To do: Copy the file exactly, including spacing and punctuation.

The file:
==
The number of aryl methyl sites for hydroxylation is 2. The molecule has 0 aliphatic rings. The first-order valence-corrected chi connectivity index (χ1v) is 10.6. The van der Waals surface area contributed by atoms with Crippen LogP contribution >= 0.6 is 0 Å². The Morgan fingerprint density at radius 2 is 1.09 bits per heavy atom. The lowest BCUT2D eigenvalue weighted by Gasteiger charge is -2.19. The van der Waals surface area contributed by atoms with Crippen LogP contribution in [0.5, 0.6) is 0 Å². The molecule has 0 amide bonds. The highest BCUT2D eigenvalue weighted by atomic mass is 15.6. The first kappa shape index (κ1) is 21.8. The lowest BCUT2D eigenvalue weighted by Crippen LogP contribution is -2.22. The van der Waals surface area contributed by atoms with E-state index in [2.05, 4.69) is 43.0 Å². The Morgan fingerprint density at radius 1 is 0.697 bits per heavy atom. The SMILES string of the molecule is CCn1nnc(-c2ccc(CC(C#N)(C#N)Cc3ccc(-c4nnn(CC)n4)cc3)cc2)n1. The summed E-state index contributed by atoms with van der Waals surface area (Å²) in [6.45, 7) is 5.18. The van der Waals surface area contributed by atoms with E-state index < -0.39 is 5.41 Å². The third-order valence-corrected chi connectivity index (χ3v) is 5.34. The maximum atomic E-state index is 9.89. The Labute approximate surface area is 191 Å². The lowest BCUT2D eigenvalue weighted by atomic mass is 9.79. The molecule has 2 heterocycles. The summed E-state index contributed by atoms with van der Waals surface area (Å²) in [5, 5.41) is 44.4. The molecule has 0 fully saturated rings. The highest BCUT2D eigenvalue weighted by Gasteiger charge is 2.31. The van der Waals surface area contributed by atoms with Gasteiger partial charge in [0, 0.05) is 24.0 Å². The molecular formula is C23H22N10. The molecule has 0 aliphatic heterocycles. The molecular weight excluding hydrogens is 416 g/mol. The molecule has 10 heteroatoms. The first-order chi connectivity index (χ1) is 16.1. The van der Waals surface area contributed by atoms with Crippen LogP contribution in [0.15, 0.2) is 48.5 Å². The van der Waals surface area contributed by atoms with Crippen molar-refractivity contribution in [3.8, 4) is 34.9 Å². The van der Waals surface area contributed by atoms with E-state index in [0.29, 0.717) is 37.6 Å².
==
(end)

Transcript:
The number of aryl methyl sites for hydroxylation is 2. The molecule has 0 aliphatic rings. The first-order valence-corrected chi connectivity index (χ1v) is 10.6. The van der Waals surface area contributed by atoms with Crippen LogP contribution >= 0.6 is 0 Å². The Morgan fingerprint density at radius 2 is 1.09 bits per heavy atom. The lowest BCUT2D eigenvalue weighted by Gasteiger charge is -2.19. The van der Waals surface area contributed by atoms with Crippen LogP contribution in [0.5, 0.6) is 0 Å². The molecule has 0 amide bonds. The highest BCUT2D eigenvalue weighted by atomic mass is 15.6. The first kappa shape index (κ1) is 21.8. The lowest BCUT2D eigenvalue weighted by Crippen LogP contribution is -2.22. The van der Waals surface area contributed by atoms with E-state index in [2.05, 4.69) is 43.0 Å². The Morgan fingerprint density at radius 1 is 0.697 bits per heavy atom. The SMILES string of the molecule is CCn1nnc(-c2ccc(CC(C#N)(C#N)Cc3ccc(-c4nnn(CC)n4)cc3)cc2)n1. The summed E-state index contributed by atoms with van der Waals surface area (Å²) in [6.45, 7) is 5.18. The van der Waals surface area contributed by atoms with E-state index < -0.39 is 5.41 Å². The third-order valence-corrected chi connectivity index (χ3v) is 5.34. The maximum atomic E-state index is 9.89. The Labute approximate surface area is 191 Å². The lowest BCUT2D eigenvalue weighted by atomic mass is 9.79. The molecule has 2 heterocycles. The summed E-state index contributed by atoms with van der Waals surface area (Å²) in [5, 5.41) is 44.4. The molecule has 0 fully saturated rings. The highest BCUT2D eigenvalue weighted by Gasteiger charge is 2.31. The van der Waals surface area contributed by atoms with Gasteiger partial charge in [0, 0.05) is 24.0 Å². The molecular formula is C23H22N10. The molecule has 0 aliphatic heterocycles. The molecular weight excluding hydrogens is 416 g/mol. The molecule has 10 heteroatoms. The first-order chi connectivity index (χ1) is 16.1. The van der Waals surface area contributed by atoms with Crippen LogP contribution in [0.15, 0.2) is 48.5 Å². The van der Waals surface area contributed by atoms with Crippen molar-refractivity contribution in [3.8, 4) is 34.9 Å². The van der Waals surface area contributed by atoms with E-state index in [0.29, 0.717) is 37.6 Å².